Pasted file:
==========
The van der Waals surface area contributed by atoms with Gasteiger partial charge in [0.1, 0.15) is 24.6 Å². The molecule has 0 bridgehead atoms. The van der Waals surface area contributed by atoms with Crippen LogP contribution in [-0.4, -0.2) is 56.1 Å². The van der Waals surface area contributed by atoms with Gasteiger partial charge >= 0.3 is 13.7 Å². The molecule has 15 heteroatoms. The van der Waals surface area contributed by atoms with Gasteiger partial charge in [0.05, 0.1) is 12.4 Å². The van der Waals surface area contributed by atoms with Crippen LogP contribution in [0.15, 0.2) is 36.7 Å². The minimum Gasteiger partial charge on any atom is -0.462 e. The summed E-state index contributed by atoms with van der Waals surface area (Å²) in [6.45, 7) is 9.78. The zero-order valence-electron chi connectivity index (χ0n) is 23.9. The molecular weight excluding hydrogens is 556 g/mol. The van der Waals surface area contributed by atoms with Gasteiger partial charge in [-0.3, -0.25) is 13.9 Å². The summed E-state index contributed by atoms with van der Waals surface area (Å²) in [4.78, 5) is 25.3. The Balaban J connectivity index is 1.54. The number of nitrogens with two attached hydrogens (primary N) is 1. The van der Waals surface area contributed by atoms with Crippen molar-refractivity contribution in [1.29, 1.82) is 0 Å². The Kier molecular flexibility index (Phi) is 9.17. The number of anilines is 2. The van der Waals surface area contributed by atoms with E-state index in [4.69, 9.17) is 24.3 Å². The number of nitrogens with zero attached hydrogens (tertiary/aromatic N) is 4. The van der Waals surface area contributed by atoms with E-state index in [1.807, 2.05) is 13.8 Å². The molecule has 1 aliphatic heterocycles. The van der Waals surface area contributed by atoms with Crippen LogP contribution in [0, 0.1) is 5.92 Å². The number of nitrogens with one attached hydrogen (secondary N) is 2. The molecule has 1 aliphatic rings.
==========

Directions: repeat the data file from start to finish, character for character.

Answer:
The van der Waals surface area contributed by atoms with Gasteiger partial charge in [0.1, 0.15) is 24.6 Å². The molecule has 0 bridgehead atoms. The van der Waals surface area contributed by atoms with Crippen LogP contribution in [-0.4, -0.2) is 56.1 Å². The van der Waals surface area contributed by atoms with Gasteiger partial charge >= 0.3 is 13.7 Å². The molecule has 15 heteroatoms. The van der Waals surface area contributed by atoms with Gasteiger partial charge in [0.05, 0.1) is 12.4 Å². The van der Waals surface area contributed by atoms with Crippen LogP contribution in [0.15, 0.2) is 36.7 Å². The minimum Gasteiger partial charge on any atom is -0.462 e. The summed E-state index contributed by atoms with van der Waals surface area (Å²) in [6.45, 7) is 9.78. The zero-order valence-electron chi connectivity index (χ0n) is 23.9. The molecular weight excluding hydrogens is 556 g/mol. The van der Waals surface area contributed by atoms with Gasteiger partial charge in [-0.3, -0.25) is 13.9 Å². The summed E-state index contributed by atoms with van der Waals surface area (Å²) in [4.78, 5) is 25.3. The Balaban J connectivity index is 1.54. The number of nitrogens with two attached hydrogens (primary N) is 1. The van der Waals surface area contributed by atoms with Crippen molar-refractivity contribution in [1.29, 1.82) is 0 Å². The Kier molecular flexibility index (Phi) is 9.17. The number of anilines is 2. The van der Waals surface area contributed by atoms with E-state index in [4.69, 9.17) is 24.3 Å². The number of nitrogens with zero attached hydrogens (tertiary/aromatic N) is 4. The van der Waals surface area contributed by atoms with E-state index in [1.807, 2.05) is 13.8 Å². The molecule has 1 aliphatic heterocycles. The van der Waals surface area contributed by atoms with Crippen LogP contribution in [0, 0.1) is 5.92 Å². The number of nitrogens with one attached hydrogen (secondary N) is 2. The molecule has 1 aliphatic rings.